Wednesday 16th May, 2018
Dr Williams's Library Lecture Series
The Lecture Hall, Dr Williams's Library, 14 Gordon Square, London, WC1H 0AR
‘A Diversity of Significations’: Melancholies in Nonconformist Letters and Diaries, c.1650-1700
English nonconformists became increasingly associated with melancholic vapours from the 1620s onwards, as their opponents labelled their beliefs and practices as the fruits of bodily disfunction rather than spiritual insight. While much scholarship has examined the development of these criticisms from the conformist perspective, this paper instead turns to how nonconformists themselves viewed their relationship with melancholy. In considering Presbyterian letters and diaries, held at DWL, from across the period 1650-1700, this paper shows that the term ‘melancholy’ possessed a ‘diversity of significations’ in these writings, allowing it to be used for a variety of purposes. Discussion of melancholy - as a distemper, passing mood, or misconceived insult - could, for example, console an anxious convert, imbue troubles with spiritual significance, or critique persecution. Complicating the well-established narrative of melancholy being secularised in the late seventeenth century, this study argues that many Presbyterians continued to use spiritual means to treat this condition, in its various forms, throughout the period. What is more, by using sources such as those available in the DWL archive, and reconstructing the networks of knowledge that surrounded them, it becomes clear that laypersons - as much as ministers and the authors of published works - were active in perpetuating melancholy’s spiritual meanings.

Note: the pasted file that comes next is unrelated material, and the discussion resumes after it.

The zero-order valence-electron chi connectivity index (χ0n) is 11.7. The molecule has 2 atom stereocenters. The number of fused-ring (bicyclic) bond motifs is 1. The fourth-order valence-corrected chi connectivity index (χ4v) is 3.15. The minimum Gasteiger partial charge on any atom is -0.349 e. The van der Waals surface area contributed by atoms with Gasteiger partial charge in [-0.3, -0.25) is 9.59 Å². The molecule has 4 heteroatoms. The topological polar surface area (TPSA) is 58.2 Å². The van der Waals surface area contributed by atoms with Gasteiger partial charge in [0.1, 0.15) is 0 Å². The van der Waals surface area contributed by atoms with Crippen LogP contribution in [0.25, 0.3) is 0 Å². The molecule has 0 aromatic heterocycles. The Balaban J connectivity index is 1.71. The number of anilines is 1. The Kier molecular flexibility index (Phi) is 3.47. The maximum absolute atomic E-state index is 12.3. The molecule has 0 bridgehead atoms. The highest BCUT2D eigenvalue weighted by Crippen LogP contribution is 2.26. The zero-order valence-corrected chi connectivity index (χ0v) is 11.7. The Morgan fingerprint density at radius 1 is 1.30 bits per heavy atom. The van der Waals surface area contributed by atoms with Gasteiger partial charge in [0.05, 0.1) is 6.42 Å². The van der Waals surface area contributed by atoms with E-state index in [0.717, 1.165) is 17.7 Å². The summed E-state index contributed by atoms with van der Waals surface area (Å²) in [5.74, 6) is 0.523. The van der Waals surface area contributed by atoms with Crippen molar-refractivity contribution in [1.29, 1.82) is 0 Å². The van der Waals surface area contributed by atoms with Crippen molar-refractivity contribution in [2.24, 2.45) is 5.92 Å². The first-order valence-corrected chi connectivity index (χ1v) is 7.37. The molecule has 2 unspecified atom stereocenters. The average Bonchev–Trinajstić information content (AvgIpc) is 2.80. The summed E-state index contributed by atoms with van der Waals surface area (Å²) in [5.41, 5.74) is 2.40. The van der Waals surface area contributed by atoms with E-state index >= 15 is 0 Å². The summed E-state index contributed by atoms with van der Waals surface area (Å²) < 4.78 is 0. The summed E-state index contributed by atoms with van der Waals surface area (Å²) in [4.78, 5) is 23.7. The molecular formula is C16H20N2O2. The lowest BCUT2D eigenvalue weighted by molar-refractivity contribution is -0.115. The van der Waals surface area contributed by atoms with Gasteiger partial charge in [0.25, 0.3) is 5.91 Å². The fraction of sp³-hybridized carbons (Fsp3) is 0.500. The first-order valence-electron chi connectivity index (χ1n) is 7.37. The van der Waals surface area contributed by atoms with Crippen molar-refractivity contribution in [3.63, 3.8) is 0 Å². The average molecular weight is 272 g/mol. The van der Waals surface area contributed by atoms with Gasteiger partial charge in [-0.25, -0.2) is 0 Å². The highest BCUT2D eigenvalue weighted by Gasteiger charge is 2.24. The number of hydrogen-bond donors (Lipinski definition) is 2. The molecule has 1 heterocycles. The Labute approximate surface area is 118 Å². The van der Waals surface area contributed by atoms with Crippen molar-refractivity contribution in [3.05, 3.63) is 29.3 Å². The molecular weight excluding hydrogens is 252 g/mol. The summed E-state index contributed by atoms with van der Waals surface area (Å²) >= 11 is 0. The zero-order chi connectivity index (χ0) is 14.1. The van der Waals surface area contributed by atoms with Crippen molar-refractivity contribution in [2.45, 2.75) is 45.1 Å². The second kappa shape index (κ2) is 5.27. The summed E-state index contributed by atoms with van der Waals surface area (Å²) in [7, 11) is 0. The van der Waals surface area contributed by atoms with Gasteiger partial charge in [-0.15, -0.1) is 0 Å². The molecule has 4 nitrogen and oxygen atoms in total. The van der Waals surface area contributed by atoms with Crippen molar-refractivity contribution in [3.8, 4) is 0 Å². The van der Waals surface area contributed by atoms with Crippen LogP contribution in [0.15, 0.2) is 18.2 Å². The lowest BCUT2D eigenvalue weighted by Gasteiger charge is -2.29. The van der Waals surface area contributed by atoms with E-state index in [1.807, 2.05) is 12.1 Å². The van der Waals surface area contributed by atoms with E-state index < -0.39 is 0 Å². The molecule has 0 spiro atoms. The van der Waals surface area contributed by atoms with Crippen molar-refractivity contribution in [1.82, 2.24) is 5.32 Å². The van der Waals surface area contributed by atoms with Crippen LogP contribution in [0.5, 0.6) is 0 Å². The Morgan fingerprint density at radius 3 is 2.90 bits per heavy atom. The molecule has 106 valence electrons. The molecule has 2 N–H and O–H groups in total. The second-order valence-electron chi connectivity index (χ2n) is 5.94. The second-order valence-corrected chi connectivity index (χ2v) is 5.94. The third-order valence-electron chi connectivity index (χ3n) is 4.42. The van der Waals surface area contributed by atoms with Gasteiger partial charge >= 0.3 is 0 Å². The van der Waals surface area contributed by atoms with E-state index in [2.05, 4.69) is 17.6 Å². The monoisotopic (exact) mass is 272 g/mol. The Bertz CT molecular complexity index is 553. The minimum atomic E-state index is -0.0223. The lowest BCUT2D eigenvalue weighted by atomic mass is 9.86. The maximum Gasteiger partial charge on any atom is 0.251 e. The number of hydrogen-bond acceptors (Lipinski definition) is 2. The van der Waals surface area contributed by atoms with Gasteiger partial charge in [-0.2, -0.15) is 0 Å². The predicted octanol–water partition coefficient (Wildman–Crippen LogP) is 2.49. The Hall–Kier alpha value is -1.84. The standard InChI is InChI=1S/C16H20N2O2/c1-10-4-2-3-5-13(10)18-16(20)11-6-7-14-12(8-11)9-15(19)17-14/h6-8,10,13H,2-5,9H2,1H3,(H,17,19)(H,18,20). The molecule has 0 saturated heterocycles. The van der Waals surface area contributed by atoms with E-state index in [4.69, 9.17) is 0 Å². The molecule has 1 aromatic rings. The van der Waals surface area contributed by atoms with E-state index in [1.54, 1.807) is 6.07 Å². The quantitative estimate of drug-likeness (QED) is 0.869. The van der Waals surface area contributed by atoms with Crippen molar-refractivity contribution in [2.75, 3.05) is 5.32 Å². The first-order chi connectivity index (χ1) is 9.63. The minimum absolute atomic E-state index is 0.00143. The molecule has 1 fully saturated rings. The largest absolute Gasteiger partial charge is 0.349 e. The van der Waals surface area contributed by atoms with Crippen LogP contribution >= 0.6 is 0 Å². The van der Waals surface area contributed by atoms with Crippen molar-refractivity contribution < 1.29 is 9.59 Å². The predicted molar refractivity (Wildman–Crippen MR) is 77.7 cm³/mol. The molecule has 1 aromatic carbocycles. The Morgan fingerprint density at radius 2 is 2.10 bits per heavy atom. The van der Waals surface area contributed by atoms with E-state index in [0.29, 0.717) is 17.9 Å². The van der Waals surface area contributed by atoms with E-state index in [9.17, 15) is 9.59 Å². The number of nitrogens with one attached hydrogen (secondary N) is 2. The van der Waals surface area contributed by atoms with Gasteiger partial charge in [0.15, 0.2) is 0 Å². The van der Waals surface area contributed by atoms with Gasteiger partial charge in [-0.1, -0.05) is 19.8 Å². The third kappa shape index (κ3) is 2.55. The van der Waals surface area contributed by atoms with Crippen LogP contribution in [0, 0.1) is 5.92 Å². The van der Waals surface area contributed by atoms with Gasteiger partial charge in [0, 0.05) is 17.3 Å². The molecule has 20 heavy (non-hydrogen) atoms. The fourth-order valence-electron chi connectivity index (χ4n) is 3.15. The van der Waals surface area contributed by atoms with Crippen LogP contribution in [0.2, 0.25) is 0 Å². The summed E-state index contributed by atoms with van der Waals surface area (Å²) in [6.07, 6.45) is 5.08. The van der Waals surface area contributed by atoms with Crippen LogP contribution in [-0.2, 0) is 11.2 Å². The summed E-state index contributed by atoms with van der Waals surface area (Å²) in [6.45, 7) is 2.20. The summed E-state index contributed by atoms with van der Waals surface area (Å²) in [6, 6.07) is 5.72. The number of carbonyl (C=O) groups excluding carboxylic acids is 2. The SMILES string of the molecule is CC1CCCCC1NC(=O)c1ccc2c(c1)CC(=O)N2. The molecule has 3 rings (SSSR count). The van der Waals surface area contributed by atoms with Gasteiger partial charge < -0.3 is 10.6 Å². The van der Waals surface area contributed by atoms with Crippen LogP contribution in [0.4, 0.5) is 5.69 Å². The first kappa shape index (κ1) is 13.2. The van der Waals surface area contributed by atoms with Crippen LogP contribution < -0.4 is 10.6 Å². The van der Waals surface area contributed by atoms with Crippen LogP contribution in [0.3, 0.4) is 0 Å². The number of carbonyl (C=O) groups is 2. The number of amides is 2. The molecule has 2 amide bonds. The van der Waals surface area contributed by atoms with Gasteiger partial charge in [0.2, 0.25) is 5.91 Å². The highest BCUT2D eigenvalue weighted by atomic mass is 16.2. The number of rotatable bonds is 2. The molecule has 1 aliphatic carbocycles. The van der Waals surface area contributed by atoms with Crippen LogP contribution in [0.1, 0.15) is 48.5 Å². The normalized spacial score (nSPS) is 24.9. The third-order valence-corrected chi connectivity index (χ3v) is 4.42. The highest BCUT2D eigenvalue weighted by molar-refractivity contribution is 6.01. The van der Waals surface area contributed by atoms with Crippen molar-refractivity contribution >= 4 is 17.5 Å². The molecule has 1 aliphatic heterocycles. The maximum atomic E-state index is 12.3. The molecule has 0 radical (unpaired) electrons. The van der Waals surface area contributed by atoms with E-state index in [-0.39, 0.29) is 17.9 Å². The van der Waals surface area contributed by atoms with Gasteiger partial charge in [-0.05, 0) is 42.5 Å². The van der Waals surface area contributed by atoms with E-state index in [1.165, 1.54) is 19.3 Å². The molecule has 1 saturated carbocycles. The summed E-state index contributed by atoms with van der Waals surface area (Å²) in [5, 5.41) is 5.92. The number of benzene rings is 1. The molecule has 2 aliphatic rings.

Finola Finn is in the final stages of her PhD in History at Durham University, examining melancholy and embodiment in nonconformist religious experience, 1640 – 1700. Her interests are religion and medicine in early modern England; the medical humanities; and artistic approaches to exploring the past, having undertaken her first installation at the UK’s largest light festival in 2017.